While watering my peonies early one morning I noticed a mating pair of sphinx moths clinging to a peony stem (Modoc County CA). Even when I gently repositioned the stem for photographs, the moths did not fly. They remained in the same spot throughout the day and were still there when I stopped checking for the night. Early the following morning the two moths were gone.
These are Smerinthus ophthalmica moths. Until 2010 S. ophthalmica was considered synonymous with Smerinthus cerisyi or the one-eyed sphinx moth. Since then S. ophthalmica is considered a separate species occurring in the American West from British Columbia and Southern Alberta, through Washington, Oregon and California to near the Mexican border. S. cerisyi is the northern and eastern species.
“Opththalmica” (I do not know a specific common name for this species.) is a large, heavy bodied moth with highly variable coloration. Its base color is usually grey or grey brown but may be tan or dark brown. The forewings have a complex pattern of light and dark brown while the hindwings are rose-pink shading to tan on the margins. The outer margins of ophthalmica’s forewings are smoothly scalloped. The bright blue circle (looks whitish) centered on a large black spot on the anal angle of the hindwings is an identifying characteristic of both cerisyi and ophthalmica.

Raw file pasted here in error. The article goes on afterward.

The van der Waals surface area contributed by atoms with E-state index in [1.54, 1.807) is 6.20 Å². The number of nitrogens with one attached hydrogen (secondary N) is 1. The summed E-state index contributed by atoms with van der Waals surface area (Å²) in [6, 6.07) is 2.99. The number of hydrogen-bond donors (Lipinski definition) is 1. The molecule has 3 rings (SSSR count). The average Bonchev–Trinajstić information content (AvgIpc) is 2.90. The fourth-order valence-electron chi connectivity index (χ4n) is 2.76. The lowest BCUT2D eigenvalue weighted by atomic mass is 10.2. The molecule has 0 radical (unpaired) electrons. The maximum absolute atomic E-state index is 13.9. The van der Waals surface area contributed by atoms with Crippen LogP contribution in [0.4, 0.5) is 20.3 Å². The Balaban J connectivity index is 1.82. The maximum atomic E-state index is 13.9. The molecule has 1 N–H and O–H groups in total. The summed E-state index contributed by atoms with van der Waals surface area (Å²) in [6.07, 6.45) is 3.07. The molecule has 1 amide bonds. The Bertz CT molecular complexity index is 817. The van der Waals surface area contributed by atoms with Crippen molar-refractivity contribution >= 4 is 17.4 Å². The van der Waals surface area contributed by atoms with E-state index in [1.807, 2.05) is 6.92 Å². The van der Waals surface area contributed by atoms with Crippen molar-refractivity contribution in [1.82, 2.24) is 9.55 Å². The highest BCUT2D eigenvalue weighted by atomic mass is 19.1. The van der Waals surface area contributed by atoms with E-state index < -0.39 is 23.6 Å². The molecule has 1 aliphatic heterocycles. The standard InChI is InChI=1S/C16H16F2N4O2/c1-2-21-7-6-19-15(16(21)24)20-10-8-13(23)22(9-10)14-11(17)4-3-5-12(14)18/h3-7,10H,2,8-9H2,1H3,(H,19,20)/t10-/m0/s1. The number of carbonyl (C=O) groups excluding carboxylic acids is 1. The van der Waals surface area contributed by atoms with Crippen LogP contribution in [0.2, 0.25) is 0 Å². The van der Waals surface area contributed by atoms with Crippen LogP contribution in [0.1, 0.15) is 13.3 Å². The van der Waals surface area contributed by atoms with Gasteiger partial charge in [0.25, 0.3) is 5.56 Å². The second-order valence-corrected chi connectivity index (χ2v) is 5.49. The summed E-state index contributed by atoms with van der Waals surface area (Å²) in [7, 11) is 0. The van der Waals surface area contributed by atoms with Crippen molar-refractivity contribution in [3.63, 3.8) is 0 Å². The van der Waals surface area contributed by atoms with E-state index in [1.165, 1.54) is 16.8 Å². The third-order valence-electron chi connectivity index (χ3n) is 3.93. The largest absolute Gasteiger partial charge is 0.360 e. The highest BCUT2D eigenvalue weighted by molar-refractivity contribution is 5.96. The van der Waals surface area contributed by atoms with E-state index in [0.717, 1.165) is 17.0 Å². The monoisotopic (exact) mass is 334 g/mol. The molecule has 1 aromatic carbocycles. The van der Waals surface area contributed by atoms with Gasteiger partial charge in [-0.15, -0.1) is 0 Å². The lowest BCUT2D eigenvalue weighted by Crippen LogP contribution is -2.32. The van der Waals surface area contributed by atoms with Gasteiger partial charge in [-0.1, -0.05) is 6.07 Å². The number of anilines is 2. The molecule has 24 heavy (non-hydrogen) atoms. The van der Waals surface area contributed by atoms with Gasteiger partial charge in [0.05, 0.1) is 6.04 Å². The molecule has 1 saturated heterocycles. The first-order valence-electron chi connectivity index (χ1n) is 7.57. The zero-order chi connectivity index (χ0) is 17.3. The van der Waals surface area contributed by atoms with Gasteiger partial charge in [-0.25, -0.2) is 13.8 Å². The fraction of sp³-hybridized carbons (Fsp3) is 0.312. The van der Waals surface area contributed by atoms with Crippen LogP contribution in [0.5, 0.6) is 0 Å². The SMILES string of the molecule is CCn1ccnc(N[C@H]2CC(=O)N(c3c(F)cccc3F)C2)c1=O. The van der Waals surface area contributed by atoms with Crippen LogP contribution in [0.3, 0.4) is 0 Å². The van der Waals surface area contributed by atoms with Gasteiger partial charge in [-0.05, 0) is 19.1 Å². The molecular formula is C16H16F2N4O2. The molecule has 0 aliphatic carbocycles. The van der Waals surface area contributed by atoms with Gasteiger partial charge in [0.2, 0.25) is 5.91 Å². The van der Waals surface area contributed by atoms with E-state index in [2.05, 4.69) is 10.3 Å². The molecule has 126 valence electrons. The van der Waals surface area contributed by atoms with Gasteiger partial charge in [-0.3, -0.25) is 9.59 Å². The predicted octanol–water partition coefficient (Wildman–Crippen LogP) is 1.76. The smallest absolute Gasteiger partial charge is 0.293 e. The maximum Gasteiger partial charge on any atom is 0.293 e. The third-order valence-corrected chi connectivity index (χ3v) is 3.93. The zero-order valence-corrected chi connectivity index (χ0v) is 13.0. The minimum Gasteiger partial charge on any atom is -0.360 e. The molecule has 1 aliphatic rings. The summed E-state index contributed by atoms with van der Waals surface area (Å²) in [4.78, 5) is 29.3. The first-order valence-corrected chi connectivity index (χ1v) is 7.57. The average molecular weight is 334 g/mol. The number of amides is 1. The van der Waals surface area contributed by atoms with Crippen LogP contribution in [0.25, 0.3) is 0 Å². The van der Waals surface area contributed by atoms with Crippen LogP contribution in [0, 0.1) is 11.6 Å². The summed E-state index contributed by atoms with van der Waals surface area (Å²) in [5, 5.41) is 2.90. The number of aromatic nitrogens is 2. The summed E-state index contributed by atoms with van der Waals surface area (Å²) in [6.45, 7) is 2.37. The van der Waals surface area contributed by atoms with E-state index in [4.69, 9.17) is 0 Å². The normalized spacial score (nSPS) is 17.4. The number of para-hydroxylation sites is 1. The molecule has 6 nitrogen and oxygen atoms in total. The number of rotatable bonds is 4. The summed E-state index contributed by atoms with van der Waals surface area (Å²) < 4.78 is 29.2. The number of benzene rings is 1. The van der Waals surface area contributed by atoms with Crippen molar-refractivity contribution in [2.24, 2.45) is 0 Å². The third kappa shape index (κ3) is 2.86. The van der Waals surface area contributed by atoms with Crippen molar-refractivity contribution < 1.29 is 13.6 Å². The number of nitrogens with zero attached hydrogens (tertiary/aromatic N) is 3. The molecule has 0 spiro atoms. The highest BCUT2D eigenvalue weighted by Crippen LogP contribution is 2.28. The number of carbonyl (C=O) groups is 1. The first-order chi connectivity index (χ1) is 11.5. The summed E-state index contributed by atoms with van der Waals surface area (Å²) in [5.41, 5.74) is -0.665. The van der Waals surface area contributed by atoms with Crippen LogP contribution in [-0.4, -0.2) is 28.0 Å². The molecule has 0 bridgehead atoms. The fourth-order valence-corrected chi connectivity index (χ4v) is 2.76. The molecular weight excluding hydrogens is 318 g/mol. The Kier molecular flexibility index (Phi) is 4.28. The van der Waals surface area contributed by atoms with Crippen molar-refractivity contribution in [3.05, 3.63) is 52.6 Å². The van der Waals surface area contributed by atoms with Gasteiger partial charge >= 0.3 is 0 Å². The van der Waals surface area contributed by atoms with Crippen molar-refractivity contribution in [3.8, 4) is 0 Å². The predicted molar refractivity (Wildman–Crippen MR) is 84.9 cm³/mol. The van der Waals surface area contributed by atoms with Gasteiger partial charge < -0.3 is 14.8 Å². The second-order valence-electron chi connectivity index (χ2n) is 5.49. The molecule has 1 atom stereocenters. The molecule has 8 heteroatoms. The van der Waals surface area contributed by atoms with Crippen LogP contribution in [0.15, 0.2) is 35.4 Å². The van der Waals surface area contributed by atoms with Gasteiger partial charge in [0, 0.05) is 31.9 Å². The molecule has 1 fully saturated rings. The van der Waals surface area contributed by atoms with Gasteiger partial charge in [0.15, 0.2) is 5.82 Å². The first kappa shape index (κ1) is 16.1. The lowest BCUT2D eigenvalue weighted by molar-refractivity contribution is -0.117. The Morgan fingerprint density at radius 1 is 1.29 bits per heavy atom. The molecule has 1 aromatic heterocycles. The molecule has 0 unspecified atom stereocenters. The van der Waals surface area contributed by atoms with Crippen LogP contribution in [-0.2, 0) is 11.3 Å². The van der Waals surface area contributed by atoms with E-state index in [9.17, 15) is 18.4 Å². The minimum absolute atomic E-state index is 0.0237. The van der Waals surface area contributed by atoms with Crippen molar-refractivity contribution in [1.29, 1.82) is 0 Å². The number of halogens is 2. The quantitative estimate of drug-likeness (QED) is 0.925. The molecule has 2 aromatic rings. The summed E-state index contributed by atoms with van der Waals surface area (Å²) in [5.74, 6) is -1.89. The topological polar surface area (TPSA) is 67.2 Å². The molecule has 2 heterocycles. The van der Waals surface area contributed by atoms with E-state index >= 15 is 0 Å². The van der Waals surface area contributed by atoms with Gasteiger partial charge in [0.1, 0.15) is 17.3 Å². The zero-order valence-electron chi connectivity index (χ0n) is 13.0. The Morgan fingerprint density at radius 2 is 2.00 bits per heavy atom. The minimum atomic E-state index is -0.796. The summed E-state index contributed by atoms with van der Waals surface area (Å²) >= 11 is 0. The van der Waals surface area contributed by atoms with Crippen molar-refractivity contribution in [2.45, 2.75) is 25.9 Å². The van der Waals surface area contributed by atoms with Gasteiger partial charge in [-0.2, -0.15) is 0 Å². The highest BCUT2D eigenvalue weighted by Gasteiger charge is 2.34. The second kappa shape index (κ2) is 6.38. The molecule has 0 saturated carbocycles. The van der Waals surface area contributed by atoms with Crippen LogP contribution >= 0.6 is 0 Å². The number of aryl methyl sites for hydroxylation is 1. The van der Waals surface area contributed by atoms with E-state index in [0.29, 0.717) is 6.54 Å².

S. ophthalmica flies at night. The female, shortly after eclosing (emerging from the pupal case) during the night (often around midnight) extends a scent gland from the posterior of her abdomen to attract a male. During mating the male aligns himself at 180° from the female so their heads face in the opposite direction. Pairing continues until the following night.
Ophthalmica is a common moth that can be found in a variety of habitats – urban, coastal, mixed deciduous forests, conifer forests, near streams in deserts – anywhere there is enough moisture for the willows and poplars on which the larvae feed. Adult S. ophthalmica moths do not feed.